A general durable power of attorney (“POA”) is an essential part of an effective estate plan.
A properly drafted POA appoints a trusted and financially knowledgeable person–the “attorney”–to handle the signer’s finances if he or she is unable to do so.
A POA “attorney” will likely have transactions, on behalf of the POA’s principal, with banks, other financial institutions, utilities and credit card companies.
But what if a bank, as one example, doesn’t like your POA’s “look,” or only accepts its own POA form? And what if the POA’s principal is no longer capable of signing a “new” POA?
Can the bank undo the principal’s careful planning on a whim? Not necessarily.
A Wisconsin POA is generally effective when the principal signs it. That signature is presumed to be genuine, if the principal acknowledges the POA in writing, before a notary, on the POA itself.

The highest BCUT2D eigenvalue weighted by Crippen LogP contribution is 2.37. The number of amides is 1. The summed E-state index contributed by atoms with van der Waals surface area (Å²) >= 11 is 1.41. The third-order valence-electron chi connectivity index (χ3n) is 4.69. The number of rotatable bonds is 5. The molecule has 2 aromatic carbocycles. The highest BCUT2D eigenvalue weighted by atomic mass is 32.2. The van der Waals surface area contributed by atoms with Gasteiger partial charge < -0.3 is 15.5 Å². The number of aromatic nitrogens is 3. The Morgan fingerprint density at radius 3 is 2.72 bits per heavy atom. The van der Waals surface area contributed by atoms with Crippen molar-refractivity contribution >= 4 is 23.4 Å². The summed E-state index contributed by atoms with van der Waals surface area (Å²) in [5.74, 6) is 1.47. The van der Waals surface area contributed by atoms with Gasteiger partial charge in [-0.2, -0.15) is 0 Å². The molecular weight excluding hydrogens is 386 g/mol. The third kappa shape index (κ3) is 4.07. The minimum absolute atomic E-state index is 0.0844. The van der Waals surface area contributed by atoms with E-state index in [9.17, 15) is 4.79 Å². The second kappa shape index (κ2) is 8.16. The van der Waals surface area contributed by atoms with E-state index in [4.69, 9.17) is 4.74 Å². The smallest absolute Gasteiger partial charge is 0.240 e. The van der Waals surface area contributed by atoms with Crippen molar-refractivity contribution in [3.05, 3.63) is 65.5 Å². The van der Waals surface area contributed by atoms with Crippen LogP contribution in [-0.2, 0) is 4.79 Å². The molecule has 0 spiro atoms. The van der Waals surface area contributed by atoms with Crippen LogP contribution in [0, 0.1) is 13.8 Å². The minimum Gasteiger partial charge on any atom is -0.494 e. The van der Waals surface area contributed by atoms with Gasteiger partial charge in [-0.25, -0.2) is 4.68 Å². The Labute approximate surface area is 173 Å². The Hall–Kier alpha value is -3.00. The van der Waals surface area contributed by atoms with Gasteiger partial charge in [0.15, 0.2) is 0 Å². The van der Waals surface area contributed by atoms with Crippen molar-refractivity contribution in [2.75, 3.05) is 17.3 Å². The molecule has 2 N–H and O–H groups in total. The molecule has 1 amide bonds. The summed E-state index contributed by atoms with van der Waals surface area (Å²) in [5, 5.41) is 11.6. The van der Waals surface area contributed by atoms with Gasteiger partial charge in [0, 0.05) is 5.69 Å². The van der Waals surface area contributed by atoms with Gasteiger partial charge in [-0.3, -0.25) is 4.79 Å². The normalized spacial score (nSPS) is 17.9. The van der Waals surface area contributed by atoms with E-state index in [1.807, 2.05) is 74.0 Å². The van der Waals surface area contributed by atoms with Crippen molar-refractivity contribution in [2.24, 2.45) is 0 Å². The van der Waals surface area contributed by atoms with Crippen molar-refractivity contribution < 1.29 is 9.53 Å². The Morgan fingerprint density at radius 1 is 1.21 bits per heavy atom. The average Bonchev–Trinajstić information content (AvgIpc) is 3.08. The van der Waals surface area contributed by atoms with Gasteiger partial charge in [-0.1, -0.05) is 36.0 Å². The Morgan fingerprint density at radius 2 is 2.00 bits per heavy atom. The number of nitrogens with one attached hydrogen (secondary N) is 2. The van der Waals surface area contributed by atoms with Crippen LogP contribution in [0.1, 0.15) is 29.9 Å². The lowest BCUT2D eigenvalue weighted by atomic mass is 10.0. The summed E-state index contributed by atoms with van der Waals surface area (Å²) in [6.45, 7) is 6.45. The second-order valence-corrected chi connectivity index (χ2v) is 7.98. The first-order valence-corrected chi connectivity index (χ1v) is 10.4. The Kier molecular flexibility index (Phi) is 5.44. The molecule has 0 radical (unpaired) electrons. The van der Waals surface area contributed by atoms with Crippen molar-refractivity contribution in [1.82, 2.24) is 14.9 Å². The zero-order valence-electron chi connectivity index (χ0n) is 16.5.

With such acknowledgement, a person such as a bank representative cannot refuse to accept the POA solely because the bank “requires” an additional or different POA form.
True, a bank can legally ask the principal to sign a different form. But if the answer is “no,” the bank must accept the acknowledged POA, unless it has good faith issues with the POA beyond its formatting.
For example, a bank can lawfully refuse to accept a POA if the bank has other reasons, aside from its form preference, to question the POA.
The bank may question the POA’s underlying validity, the principal’s competence at signing, or its provisions’ meaning.
FOS’s estate planning attorneys’ POAs are widely accepted by financial and other institutions.
If appropriate, your FOS attorney can contact a financial institution, even before a POA is signed, to confirm its acceptance. And if your POA is rejected, your attorney can help resolve the problem.